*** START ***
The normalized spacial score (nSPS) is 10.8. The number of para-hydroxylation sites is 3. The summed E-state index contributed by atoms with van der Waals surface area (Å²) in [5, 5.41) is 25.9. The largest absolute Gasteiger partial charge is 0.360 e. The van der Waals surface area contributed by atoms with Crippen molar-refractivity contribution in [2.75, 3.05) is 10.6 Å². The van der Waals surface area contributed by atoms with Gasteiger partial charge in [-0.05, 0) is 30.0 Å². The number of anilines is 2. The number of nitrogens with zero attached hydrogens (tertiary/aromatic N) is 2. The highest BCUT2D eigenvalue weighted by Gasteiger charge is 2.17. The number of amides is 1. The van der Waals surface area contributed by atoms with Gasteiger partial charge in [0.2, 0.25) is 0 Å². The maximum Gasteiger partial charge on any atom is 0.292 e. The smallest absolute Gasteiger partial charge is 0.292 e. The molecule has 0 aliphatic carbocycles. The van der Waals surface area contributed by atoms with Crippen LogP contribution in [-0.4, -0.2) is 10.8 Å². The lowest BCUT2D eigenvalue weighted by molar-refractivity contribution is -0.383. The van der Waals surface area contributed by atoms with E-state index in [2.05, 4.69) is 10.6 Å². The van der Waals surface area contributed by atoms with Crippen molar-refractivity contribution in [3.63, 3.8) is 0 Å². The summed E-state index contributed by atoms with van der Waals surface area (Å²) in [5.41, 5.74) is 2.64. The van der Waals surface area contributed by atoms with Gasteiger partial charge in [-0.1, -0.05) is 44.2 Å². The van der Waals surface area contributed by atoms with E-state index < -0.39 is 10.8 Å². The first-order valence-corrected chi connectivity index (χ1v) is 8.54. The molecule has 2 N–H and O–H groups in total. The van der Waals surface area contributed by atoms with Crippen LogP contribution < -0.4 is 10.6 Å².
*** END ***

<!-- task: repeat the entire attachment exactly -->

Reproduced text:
The normalized spacial score (nSPS) is 10.8. The number of para-hydroxylation sites is 3. The summed E-state index contributed by atoms with van der Waals surface area (Å²) in [5, 5.41) is 25.9. The largest absolute Gasteiger partial charge is 0.360 e. The van der Waals surface area contributed by atoms with Crippen molar-refractivity contribution in [2.75, 3.05) is 10.6 Å². The van der Waals surface area contributed by atoms with Gasteiger partial charge in [-0.05, 0) is 30.0 Å². The number of anilines is 2. The number of nitrogens with zero attached hydrogens (tertiary/aromatic N) is 2. The highest BCUT2D eigenvalue weighted by Gasteiger charge is 2.17. The number of amides is 1. The van der Waals surface area contributed by atoms with Gasteiger partial charge in [0.2, 0.25) is 0 Å². The maximum Gasteiger partial charge on any atom is 0.292 e. The smallest absolute Gasteiger partial charge is 0.292 e. The molecule has 0 aliphatic carbocycles. The van der Waals surface area contributed by atoms with Crippen LogP contribution in [-0.4, -0.2) is 10.8 Å². The lowest BCUT2D eigenvalue weighted by molar-refractivity contribution is -0.383. The van der Waals surface area contributed by atoms with E-state index in [2.05, 4.69) is 10.6 Å². The van der Waals surface area contributed by atoms with Crippen molar-refractivity contribution in [3.63, 3.8) is 0 Å². The summed E-state index contributed by atoms with van der Waals surface area (Å²) in [5.41, 5.74) is 2.64. The van der Waals surface area contributed by atoms with Gasteiger partial charge in [-0.1, -0.05) is 44.2 Å². The van der Waals surface area contributed by atoms with E-state index < -0.39 is 10.8 Å². The first-order valence-corrected chi connectivity index (χ1v) is 8.54. The molecule has 2 N–H and O–H groups in total. The van der Waals surface area contributed by atoms with Crippen LogP contribution < -0.4 is 10.6 Å².